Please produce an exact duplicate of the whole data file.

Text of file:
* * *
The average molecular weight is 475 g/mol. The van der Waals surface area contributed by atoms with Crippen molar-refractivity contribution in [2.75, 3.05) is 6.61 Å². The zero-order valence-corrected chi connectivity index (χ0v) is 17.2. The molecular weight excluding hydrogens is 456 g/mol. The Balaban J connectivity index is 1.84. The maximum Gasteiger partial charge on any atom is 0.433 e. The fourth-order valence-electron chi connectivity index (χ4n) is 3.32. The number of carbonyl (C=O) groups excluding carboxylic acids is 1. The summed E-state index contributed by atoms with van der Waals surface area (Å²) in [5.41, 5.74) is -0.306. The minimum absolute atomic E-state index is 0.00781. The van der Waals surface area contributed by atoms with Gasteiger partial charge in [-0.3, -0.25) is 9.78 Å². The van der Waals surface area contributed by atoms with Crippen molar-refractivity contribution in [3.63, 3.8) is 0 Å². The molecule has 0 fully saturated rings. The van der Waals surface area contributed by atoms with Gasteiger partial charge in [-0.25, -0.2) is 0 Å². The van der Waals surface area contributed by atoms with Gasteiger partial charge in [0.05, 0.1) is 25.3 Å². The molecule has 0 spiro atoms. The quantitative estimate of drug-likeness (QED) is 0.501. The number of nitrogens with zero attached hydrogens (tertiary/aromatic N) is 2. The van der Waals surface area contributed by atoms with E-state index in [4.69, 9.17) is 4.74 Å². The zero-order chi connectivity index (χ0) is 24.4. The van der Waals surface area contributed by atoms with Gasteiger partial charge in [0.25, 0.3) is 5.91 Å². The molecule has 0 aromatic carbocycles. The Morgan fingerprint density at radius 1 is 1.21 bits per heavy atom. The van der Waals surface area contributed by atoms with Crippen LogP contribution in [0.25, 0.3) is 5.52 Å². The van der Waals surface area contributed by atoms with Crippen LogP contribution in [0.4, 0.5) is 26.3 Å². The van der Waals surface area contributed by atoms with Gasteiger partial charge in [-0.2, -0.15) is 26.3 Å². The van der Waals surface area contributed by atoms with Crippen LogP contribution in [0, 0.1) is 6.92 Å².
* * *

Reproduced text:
The average molecular weight is 475 g/mol. The van der Waals surface area contributed by atoms with Crippen molar-refractivity contribution in [2.75, 3.05) is 6.61 Å². The zero-order valence-corrected chi connectivity index (χ0v) is 17.2. The molecular weight excluding hydrogens is 456 g/mol. The Balaban J connectivity index is 1.84. The maximum Gasteiger partial charge on any atom is 0.433 e. The fourth-order valence-electron chi connectivity index (χ4n) is 3.32. The number of carbonyl (C=O) groups excluding carboxylic acids is 1. The summed E-state index contributed by atoms with van der Waals surface area (Å²) in [5.41, 5.74) is -0.306. The minimum absolute atomic E-state index is 0.00781. The van der Waals surface area contributed by atoms with Gasteiger partial charge in [-0.3, -0.25) is 9.78 Å². The van der Waals surface area contributed by atoms with Crippen molar-refractivity contribution in [3.63, 3.8) is 0 Å². The molecule has 0 fully saturated rings. The van der Waals surface area contributed by atoms with Gasteiger partial charge in [-0.25, -0.2) is 0 Å². The van der Waals surface area contributed by atoms with Gasteiger partial charge in [0.05, 0.1) is 25.3 Å². The molecule has 0 spiro atoms. The quantitative estimate of drug-likeness (QED) is 0.501. The number of nitrogens with zero attached hydrogens (tertiary/aromatic N) is 2. The van der Waals surface area contributed by atoms with E-state index in [4.69, 9.17) is 4.74 Å². The zero-order chi connectivity index (χ0) is 24.4. The van der Waals surface area contributed by atoms with Gasteiger partial charge in [0.25, 0.3) is 5.91 Å². The molecule has 0 aromatic carbocycles. The Morgan fingerprint density at radius 1 is 1.21 bits per heavy atom. The van der Waals surface area contributed by atoms with Crippen LogP contribution in [0.25, 0.3) is 5.52 Å². The van der Waals surface area contributed by atoms with Crippen LogP contribution in [0.4, 0.5) is 26.3 Å². The van der Waals surface area contributed by atoms with Gasteiger partial charge in [-0.2, -0.15) is 26.3 Å². The van der Waals surface area contributed by atoms with Crippen LogP contribution in [0, 0.1) is 6.92 Å².